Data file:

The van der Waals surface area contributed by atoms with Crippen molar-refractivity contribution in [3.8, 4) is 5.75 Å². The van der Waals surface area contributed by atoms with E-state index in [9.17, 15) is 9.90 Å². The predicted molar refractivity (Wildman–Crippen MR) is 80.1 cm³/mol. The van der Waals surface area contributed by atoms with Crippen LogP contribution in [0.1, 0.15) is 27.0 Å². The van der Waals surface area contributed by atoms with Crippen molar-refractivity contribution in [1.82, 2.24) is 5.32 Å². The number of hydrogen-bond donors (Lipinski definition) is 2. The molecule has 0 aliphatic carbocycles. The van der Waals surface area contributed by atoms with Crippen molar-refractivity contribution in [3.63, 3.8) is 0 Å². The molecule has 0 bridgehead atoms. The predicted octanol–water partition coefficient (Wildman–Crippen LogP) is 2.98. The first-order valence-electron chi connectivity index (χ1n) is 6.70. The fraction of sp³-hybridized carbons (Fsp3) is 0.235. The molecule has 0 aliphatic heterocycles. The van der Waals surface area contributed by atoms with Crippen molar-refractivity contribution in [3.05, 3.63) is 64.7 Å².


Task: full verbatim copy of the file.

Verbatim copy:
The van der Waals surface area contributed by atoms with Crippen molar-refractivity contribution in [3.8, 4) is 5.75 Å². The van der Waals surface area contributed by atoms with E-state index in [9.17, 15) is 9.90 Å². The predicted molar refractivity (Wildman–Crippen MR) is 80.1 cm³/mol. The van der Waals surface area contributed by atoms with Crippen LogP contribution in [0.1, 0.15) is 27.0 Å². The van der Waals surface area contributed by atoms with Crippen molar-refractivity contribution in [1.82, 2.24) is 5.32 Å². The number of hydrogen-bond donors (Lipinski definition) is 2. The molecule has 0 aliphatic carbocycles. The van der Waals surface area contributed by atoms with Crippen molar-refractivity contribution in [3.63, 3.8) is 0 Å². The molecule has 0 bridgehead atoms. The predicted octanol–water partition coefficient (Wildman–Crippen LogP) is 2.98. The first-order valence-electron chi connectivity index (χ1n) is 6.70. The fraction of sp³-hybridized carbons (Fsp3) is 0.235. The molecule has 0 aliphatic heterocycles. The van der Waals surface area contributed by atoms with Crippen molar-refractivity contribution in [3.05, 3.63) is 64.7 Å².